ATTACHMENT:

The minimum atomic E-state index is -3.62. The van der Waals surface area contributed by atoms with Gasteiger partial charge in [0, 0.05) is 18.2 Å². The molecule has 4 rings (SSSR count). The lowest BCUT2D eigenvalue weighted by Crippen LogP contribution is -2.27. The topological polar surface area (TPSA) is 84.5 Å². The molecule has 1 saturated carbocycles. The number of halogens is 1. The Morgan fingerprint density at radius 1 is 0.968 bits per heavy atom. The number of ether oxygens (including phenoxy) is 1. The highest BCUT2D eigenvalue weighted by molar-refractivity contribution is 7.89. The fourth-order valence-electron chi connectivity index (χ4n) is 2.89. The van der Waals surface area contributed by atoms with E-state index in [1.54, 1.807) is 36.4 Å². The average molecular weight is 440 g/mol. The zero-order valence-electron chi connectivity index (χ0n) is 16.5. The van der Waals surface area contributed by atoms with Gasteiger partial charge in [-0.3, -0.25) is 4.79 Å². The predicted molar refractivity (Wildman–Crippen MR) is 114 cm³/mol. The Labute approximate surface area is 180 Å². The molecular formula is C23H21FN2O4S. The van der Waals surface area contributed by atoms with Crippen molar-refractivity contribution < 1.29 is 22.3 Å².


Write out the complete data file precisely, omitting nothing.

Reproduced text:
The minimum atomic E-state index is -3.62. The van der Waals surface area contributed by atoms with Gasteiger partial charge in [0, 0.05) is 18.2 Å². The molecule has 4 rings (SSSR count). The lowest BCUT2D eigenvalue weighted by Crippen LogP contribution is -2.27. The topological polar surface area (TPSA) is 84.5 Å². The molecule has 1 saturated carbocycles. The number of halogens is 1. The Morgan fingerprint density at radius 1 is 0.968 bits per heavy atom. The number of ether oxygens (including phenoxy) is 1. The highest BCUT2D eigenvalue weighted by molar-refractivity contribution is 7.89. The fourth-order valence-electron chi connectivity index (χ4n) is 2.89. The van der Waals surface area contributed by atoms with E-state index in [1.54, 1.807) is 36.4 Å². The average molecular weight is 440 g/mol. The zero-order valence-electron chi connectivity index (χ0n) is 16.5. The van der Waals surface area contributed by atoms with Gasteiger partial charge in [-0.3, -0.25) is 4.79 Å². The predicted molar refractivity (Wildman–Crippen MR) is 114 cm³/mol. The Labute approximate surface area is 180 Å². The molecular formula is C23H21FN2O4S. The van der Waals surface area contributed by atoms with Crippen molar-refractivity contribution < 1.29 is 22.3 Å².